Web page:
"Gregory Crewdson: Cathedral of the Pines" at the Centre of Contemporary Art, Toruń, Poland.
On view November 12, 2017 through February 7, 2018.
It was deep in the forests of Becket, Massachusetts that I finally felt darkness lift, experienced a reconnection with my artistic process, and moved into a period of renewal and intense creative productivity.
Camerimage Film Festival and the Centre of Contemporary Art ‘Znaki Czasu’ in Toruń are pleased to present new photographs by Gregory Crewdson, in collaboration with Gagosian New York.
The work of the American photographer Gregory Crewdson has gained great acclaim from both critics and art collectors worldwide. His photographs are an embodiment of sophistication: meticulously composed and executed with great attention to detail, they easily engrave themselves in the viewer’s memory. Some of Crewdson’s earlier series had been planned months in advance and created with the help of a team of up to 40 people, which naturally evokes associations with a movie set. During his 20 years of activity as a photographer, his unmistakable style has won him global recognition. His latest project, Cathedral of the Pines, however, is his most intimate endeavour yet.
Cathedral of the Pines brings to mind not only nineteenth-century American and European paintings, but also old cinema, which Crewdson is very passionate about. The name of the project is derived from an actual location that the artist discovered in 2011 when he moved from New York to the rural town of Becket in western Massachusetts to live alone close to his family home following a divorce. It was there that he came upon a forest trail named Cathedral of the Pines, which inspired him to start a new project.
Cathedral of the Pines (2013–14) was made during three productions in and around the rural town of Becket, Massachusetts. In images that recall nineteenth-century American and European paintings, Crewdson photographed figures in the surrounding forests, including the actual trail from which the series takes its title. Interior scenes charged with ambiguous narratives probe tensions between art, life, connection and separation, intimacy and isolation. Cathedral of the Pines makes more references to painting than any of the artist’s previous works. It also seems to touch upon more intimate themes such as isolation and loneliness. As usual though, Crewdson does not provide the viewer with a simple key to decipher the message of his photographs.
The series comprises 31 digital pigment prints, each measuring 114 × 146 cm framed. In Woman at Sink, a woman pauses from her household upkeep, lost in thought. In Pickup Truck, Crewdson portrays a nude couple in the flatbed of a truck in a dense forest—the woman seated, the man turned away in repose. Crewdson situates his disconsolate subjects in familiar settings, yet their cryptic actions—standing still in the snow, or nude on a riverbank—hint at invisible challenges. Precisely what these challenges are, and what fate awaits these anonymous figures, is left to the viewer’s imagination.
For more than 20 years, Crewdson has used the streets and interiors of small-town America as settings for photographic incarnations of the uncanny. Working with a crew, he plans his images as meticulously as any movie director, from the black and white Hover series (1996–97), the nocturnal Twilight (1998–2002), to the cerebral Beneath the Roses (2003–08). His careful crafting of visual suspense conjures up forerunners such as Diane Arbus, Alfred Hitchcock, and Edward Hopper. In Cathedral of the Pines, Crewdson’s persistent psychological leitmotifs evolve into intimate figurative dramas.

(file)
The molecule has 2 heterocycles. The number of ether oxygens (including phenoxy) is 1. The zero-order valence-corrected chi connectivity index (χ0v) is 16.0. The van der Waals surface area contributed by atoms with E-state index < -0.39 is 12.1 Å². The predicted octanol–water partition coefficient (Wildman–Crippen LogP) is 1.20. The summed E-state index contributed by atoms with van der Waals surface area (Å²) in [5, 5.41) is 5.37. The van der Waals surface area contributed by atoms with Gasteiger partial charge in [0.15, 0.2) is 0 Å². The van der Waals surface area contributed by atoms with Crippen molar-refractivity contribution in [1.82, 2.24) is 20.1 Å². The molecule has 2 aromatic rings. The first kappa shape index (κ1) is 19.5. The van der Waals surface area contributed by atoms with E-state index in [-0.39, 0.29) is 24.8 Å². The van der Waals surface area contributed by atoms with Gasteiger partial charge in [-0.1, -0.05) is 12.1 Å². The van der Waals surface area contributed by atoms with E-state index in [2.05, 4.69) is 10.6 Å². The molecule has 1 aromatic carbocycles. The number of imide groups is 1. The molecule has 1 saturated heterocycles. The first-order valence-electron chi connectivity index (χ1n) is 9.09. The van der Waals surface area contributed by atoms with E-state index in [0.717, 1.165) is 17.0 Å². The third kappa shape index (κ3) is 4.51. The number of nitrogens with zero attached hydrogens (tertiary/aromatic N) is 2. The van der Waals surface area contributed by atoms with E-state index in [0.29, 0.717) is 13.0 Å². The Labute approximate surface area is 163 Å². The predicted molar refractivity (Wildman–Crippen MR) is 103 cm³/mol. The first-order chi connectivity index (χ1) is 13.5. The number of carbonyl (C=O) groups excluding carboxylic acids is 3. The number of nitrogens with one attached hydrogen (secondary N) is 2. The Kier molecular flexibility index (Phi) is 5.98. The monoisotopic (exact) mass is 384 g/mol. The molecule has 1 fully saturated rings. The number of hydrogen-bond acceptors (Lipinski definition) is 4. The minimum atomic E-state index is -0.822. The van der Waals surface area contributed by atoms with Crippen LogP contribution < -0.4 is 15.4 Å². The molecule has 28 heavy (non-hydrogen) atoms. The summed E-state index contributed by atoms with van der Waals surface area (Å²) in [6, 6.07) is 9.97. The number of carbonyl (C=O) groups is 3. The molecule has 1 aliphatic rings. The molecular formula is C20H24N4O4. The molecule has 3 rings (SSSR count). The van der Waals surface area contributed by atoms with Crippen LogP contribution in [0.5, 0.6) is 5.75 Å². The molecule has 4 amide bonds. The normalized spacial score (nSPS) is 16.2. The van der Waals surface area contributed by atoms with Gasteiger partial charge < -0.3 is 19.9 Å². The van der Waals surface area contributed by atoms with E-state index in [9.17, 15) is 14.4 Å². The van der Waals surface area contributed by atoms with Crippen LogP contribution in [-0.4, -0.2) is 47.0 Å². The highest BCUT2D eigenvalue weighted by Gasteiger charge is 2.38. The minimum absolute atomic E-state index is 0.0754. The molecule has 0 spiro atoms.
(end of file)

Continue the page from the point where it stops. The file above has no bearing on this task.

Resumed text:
Before coming to the Centre of Contemporary Art in Toruń, Cathedral of the Pines was exhibited at Gagosian in New York, where it was received with great acclaim. Toruń will be the second of two European cities to hold the exhibition, the other being London. On Sunday, November 12, the Centre of Contemporary Art will hold a meeting with the artist.
Gregory Crewdson was born in 1962 in Brooklyn, New York, and lives and works in New York City and Massachusetts. Public collections include the Metropolitan Museum of Art, New York; the Museum of Modern Art, New York; the Whitney Museum of American Art, New York; the Solomon R. Guggenheim Museum, New York; the Los Angeles County Museum of Art; the San Francisco Museum of Modern Art; the Art Institute of Chicago; Fotomuseum Winterthur; and the National Gallery of Victoria, Melbourne. Recent solo exhibitions include "Gregory Crewdson: 1985–2005," Kunstverein Hannover (2005, travelled to Kunstmuseen Krefeld; Fotomuseum Winterthur; and Landesgalerie Linz); "Gregory Crewdson: In a Lonely Place," C/O Berlin (2011, travelled to Kulturhuset, Stockholm; The Black Diamond, Copenhagen; Stenersen Museum, Oslo; the Centre for Contemporary Photography, Melbourne; the Institute of Modern Art, Brisbane; City Gallery Wellington; and Dunedin Art Gallery); "Gregory Crewdson: Beneath the Roses," Museum of Image and Sound, São Paulo (2014); "Gregory Crewdson: Fireflies," Wave Hill, Bronx, New York (2014); and "Gregory Crewdson: Dream House," San Diego Museum of Art (2015).